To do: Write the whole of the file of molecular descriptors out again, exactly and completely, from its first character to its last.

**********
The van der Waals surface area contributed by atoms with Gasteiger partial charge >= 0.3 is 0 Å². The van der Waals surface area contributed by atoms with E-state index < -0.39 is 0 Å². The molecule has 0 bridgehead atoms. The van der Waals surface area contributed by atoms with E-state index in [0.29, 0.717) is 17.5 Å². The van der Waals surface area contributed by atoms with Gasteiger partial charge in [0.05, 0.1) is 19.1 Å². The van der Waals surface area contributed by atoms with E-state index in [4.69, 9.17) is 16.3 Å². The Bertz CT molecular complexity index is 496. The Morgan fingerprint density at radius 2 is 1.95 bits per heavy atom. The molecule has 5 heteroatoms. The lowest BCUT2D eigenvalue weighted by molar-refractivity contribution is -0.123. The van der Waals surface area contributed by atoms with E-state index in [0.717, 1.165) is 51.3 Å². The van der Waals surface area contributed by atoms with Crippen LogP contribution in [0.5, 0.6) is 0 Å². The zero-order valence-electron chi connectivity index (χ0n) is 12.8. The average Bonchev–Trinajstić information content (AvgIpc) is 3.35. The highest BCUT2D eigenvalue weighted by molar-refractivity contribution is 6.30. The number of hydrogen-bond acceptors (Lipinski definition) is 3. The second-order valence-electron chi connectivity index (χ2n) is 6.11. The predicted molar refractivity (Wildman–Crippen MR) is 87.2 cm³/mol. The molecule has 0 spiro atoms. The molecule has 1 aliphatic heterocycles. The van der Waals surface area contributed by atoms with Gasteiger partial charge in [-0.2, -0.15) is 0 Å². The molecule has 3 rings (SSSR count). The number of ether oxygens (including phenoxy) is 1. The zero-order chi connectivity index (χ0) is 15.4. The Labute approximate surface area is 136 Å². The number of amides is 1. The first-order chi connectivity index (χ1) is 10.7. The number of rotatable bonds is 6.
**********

The van der Waals surface area contributed by atoms with Gasteiger partial charge >= 0.3 is 0 Å². The van der Waals surface area contributed by atoms with E-state index < -0.39 is 0 Å². The molecule has 0 bridgehead atoms. The van der Waals surface area contributed by atoms with E-state index in [0.29, 0.717) is 17.5 Å². The van der Waals surface area contributed by atoms with Gasteiger partial charge in [0.05, 0.1) is 19.1 Å². The van der Waals surface area contributed by atoms with E-state index in [4.69, 9.17) is 16.3 Å². The Bertz CT molecular complexity index is 496. The Morgan fingerprint density at radius 2 is 1.95 bits per heavy atom. The molecule has 5 heteroatoms. The lowest BCUT2D eigenvalue weighted by molar-refractivity contribution is -0.123. The van der Waals surface area contributed by atoms with E-state index in [0.717, 1.165) is 51.3 Å². The van der Waals surface area contributed by atoms with Crippen LogP contribution in [0.5, 0.6) is 0 Å². The zero-order valence-electron chi connectivity index (χ0n) is 12.8. The average Bonchev–Trinajstić information content (AvgIpc) is 3.35. The highest BCUT2D eigenvalue weighted by molar-refractivity contribution is 6.30. The number of hydrogen-bond acceptors (Lipinski definition) is 3. The second-order valence-electron chi connectivity index (χ2n) is 6.11. The predicted molar refractivity (Wildman–Crippen MR) is 87.2 cm³/mol. The molecule has 0 spiro atoms. The molecule has 1 aliphatic heterocycles. The van der Waals surface area contributed by atoms with Gasteiger partial charge in [-0.2, -0.15) is 0 Å². The molecule has 3 rings (SSSR count). The number of ether oxygens (including phenoxy) is 1. The zero-order chi connectivity index (χ0) is 15.4. The Labute approximate surface area is 136 Å². The number of amides is 1. The first-order chi connectivity index (χ1) is 10.7. The number of rotatable bonds is 6.